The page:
I suggest that you explore those questions yourself and then attend therapy with your partner and begin a process of collaboration. Together, you can explore questions like, “How can I bring them more pleasure?” and “How can I be more in tune with their desires and interests?”

You get to stay curious, bravely express your desires and communicate what you do and do not enjoy. That is the richness of relationships, and your sex life will get better and better when you begin to ask different questions!

Extended Family 

With family comes allegiances, cultural expectations, wounds and deep enduring love. No wonder we argue with our partner about our extended families!

Your partner’s family probably has differences from yours. Whether those disparities are financial, religious, or cultural, sometimes we compare our families in unhealthy and unproductive ways. 

When you partnered, you formed a new family system. This does not require you to abandon your own family or origin, but it does require that you show up for your partner and have their back. Both members of this new unit have a need to feel prioritized, supported and included. 

Sometimes family also requires sacrifice. The important thing to remember here is that you and your partner are a unit and you need to present a united front. 

In negotiations regarding family, are you being reasonable and are you truly listening to your significant other? 

For example, let’s say that your mother in law has fallen on some tough times financially. She’s going through a lot, and your husband or wife has her back. As part of this relationship, you have her back too. However, hosting her is a sacrifice, and requires communication. 

As a couple, you get to discuss-before talking to her-how long you’re open to hosting her and your household boundaries. Perhaps you tell her that you will host her for six months and that you ask that she watch your son for a weekend while you take an anniversary trip together. 

Without withdrawing or becoming resentful, how can you communicate your needs? 

Who’s Doing More

“Comparison is the thief of joy.”
Theodore Roosevelt

Sometimes fights begin when we compare how much we’re doing to what our spouse is doing…or rather, not doing. We have a natural proclivity to gauge fairness and we naturally want to be in a truly reciprocal relationship. We compare their amount of chores, the difficulty of our work, our parenting, everything.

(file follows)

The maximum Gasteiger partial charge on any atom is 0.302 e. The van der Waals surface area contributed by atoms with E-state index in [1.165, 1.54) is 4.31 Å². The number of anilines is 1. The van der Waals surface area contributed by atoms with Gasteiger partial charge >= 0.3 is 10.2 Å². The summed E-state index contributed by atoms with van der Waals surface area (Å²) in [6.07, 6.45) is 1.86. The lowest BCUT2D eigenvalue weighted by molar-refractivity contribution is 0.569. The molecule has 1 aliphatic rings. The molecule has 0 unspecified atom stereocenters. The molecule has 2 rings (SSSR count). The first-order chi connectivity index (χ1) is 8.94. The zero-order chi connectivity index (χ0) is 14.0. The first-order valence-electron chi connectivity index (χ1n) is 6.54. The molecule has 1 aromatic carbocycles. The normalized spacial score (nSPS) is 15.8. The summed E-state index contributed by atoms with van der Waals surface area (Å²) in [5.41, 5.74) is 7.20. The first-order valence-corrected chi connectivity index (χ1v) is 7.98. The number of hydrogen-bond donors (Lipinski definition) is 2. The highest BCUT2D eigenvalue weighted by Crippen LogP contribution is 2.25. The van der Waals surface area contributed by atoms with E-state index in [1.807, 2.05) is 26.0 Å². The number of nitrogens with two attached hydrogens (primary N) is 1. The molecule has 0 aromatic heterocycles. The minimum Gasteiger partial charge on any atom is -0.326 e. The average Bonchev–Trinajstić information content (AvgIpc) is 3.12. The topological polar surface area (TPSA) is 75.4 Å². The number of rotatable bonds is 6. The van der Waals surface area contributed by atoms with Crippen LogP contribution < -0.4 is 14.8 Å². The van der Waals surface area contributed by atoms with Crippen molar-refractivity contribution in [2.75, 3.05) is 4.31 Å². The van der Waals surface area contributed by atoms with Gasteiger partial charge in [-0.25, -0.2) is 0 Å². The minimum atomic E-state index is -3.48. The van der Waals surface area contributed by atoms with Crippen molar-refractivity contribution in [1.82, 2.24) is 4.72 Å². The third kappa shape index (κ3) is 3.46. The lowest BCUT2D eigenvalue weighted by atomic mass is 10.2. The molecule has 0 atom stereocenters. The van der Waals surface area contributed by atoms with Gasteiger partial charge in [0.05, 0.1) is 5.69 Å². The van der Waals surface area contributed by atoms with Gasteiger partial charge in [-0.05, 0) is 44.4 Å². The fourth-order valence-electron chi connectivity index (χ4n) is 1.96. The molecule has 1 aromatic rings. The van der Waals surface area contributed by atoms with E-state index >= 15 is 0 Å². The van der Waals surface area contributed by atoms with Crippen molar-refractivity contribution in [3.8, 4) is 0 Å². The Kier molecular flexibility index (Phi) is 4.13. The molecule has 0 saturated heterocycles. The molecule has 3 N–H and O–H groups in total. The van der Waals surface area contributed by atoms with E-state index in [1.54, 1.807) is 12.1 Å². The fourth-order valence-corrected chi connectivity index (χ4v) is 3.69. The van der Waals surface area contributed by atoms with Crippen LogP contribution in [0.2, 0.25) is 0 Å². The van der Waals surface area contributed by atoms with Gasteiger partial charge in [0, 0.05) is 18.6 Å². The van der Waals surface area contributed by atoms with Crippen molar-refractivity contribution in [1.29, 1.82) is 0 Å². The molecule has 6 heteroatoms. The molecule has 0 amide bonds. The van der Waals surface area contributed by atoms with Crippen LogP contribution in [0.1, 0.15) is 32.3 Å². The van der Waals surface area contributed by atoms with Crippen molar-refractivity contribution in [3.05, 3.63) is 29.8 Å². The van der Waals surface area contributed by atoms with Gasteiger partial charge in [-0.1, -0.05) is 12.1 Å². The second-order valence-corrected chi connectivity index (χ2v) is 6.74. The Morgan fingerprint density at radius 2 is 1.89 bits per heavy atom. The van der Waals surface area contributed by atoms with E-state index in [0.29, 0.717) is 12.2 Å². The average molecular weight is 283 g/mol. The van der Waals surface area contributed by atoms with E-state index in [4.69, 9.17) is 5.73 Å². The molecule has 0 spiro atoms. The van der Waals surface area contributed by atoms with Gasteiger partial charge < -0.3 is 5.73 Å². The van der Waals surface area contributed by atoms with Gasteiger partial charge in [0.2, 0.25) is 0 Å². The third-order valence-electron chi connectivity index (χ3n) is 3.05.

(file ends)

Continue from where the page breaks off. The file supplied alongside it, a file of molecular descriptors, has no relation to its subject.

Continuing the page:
This is another area for us to step back and look at our own role in the household. 

How can you evaluate whether you are doing your fair share? How could you improve how you show up? 

If this is a fight you frequently have, I suggest therapy (I know, I know. I’m biased. But talking these things through can transform your relationship)! 

Individually, ask yourself what you can improve on. In therapy, communicate your own intention to improve. But you can also express to your partner in a session how inequality in your home makes you feel-and discuss new ways to collaborate. Therapy is a great space to give and receive feedback. Instead of just asking “Who’s doing more”, what about asking richer questions about your overall contributions and expectations for your household? 

How do we move forward?

I recently wrote an article titled How NOT to Ruin your relationship. I suggest reading it because it covers a topic we touched on here…


If you wanted to do everything alone, you wouldn’t be in a relationship.

Partnership is a gift! It is a space for us to explore our desires, improve ourselves, set boundaries with our families, take responsibility…I could go on and on! 

Relationships are indeed work, but that work is amazing. You get the gift of learning how to work as a team, and your whole life will improve. Trust me. 

Working as a unit is important, and it requires a big change: You need to abandon your need to be right. 

You have to. Do you want to be right, or do you want to be married? Do you want to “win”, or do you want to be in an amazing partnership that endures? 

Lastly, check out this list of The 15 Elements of a Thriving Relationship. This will help you to assess the areas in your partnership that are incredible, and some areas for improvement. 

Your fights are normal, and you CAN do something about them. Book a session if you need guidance and support…

Ryan Ginn